;age and the re-
Garfield, H. H.
Archbold of the
nor or ine rau-
rexas a j Call-
eady ta n Uhe
il almos I wholly
Standard Oil Company said that their
examination of the message and report
had necessarily been a hurried one and
that they should at a later date make a
full answer to their shareholders.
Meanwhile they made a statement to
the Associated Press in part as follows:
"In the President's effort to se- ure the
passage of a hill enlarging the powers
of the Interstate Commerce Commission
and Just and equitable railway rates, we
have precisely the same interest that
any good citizen has. No more and no
"Regarding his criticism upon the man-
agement. of I he railways or jus strictures
upon an act of the Interstate Commerce
Commission, we have neither responsi-
bility nor concern. When, however, he
or Commissioner Garfield attacks the
Standard Oil Company and uses its meth-
ods of doing business as an object lesson
fo the purpose of promoting liis views,
we protest. It may be franklv stated
at. the outset that the Standard Oil Com-
pany has at all times, within the limits
of fairness and with due regard for the
law. sought to secure the most advan-
tageous freight rates and routes possi-
ble. The question is whether we have
at any point violated the law or the pro-
"The present inquiry grew out of a
resolution adopted by Congress a year
ago on motion of Mr. Campbell of Kan-
sas. instructirg the Secretary of Com-
merce and Labor to investigate the oil
business as carried on in this country.
We welcome the investigation. When
Commissioner Garfield in tlie discharge,
of his duty visited our office, he and
his experts were given free access to our
books and the fullest opportunity to as-
certain the manner in which our business
was conducted. Frank disclosures of all
our methods were made and every crit-
icism offered by him was met with a.
candid and painstaking answer.
"So conscientious we were, that we re-
peatedly importuned Mr Garfield to
make public the conditions existing in
communications, but he refused. We
proposed ourselves to answer some of the
unfair criticisms upon the subject, but
refrained on Mr. Garfield's advice, and
on his assurance that his report would
present the caso fairly. It turned out
that so far as Kansas was concerned the.
State authorities abandoned their at-
Gereraus With Advice.
"On« does l.ot care to bandy words
with the President of ihe United States.
It is not easy to differentiate between
Mr. Roosevelt, the President, and Mr.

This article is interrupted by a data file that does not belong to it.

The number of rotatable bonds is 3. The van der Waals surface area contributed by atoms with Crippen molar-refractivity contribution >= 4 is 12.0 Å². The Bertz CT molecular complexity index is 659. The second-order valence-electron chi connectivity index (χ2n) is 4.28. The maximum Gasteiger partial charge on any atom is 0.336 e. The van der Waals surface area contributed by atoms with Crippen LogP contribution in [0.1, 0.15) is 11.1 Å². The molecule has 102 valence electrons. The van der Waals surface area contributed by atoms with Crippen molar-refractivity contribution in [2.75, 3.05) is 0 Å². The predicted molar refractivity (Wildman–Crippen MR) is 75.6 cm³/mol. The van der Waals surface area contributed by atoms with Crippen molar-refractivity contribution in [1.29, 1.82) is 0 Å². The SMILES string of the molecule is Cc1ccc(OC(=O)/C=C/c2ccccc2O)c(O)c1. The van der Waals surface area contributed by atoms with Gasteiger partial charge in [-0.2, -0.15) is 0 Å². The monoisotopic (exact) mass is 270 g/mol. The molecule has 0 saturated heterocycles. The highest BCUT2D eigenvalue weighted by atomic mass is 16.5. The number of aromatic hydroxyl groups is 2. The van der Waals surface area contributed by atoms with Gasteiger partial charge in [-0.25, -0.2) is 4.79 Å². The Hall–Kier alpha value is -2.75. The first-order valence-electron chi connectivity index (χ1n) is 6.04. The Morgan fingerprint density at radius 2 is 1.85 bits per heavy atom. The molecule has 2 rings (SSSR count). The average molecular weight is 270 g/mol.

Roosevelt, the individual. He has given
of his advice most generously on every
subject from the size of our families to
mistakes of Federal judges, and some
error is inevitable now and then to the
most conservative of men under such
circumstances. We say flatly that any
assertion that the Standard Oil Company
has been or ii-: now knowingly engaged in
practices which, are unlawful, is alike
untruthful and unjust.
"The Commissioner's report, upon
which the President's message is based,
opens with the statement that tlie manu-
facture of refined oil in this country is
about 26.000,000 barrels annually. It is
unimportant, but it would nevertheless
be fair for him to have stated that over
15,000,000 barrels of this annual manufac-
ture is exported, and with its manufac-
ture, or the price, the American public
is not concerned, lie next calls atten-
tion to the fact that the Standard Oil
refineries are located at centers of dis-
tribution, while the independent refiner-
ies are usually in the crude oil fields.
This fact, if borne steadily in mind, will
answer very many of the criticisms
which he later indulges in. He charges
that this location of• refineries and the
natural advantage following it were ob-
tained by means of unfair competitive
methods, but beyond this mere assertion,
does not go into a. history or explanation
of these alh-ged unfair methods at all.
He. says: 'Development of the pipe line
system of ihe Standard Oil was the re-
sult of an agreement with the railroads.'
What he can mean is past our compre-
hension. As a matter of fact the devel-
opment of the pipe line system by the
Standard Oil Company was in the face
of violent hostility on the part of the
railroads, which naturally were opposed
to the introduction of such means of
"Passing from this point Commissioner
Garfield takes iid ihe question of favorit-
ism which he all» ges has been shown by
various railroad corporations to the
Standard Oil Company. The first spe-
cific case, of alleged discrimination to
Continued on Page Three.
OIL PIPE LINES
ARE INCLUDED IN
Consideration of Amendments to
Rate Bill Proceeds Under Fif=
teen Minute Rule.
ON OIL TRANSPORTATION
3rd Floor Hicks Bid*.
The party from whom you are
buying real estate tells you
that tile title is perfect and
claims there i* n° need for an
abstract is no reason why you
should not demand one any-
It costs you nothing and is a
mighty useful document when
you have occasion to sell the
THE OLD RELIABLE
Bexar Abstract Go.
Only complete set of Abstract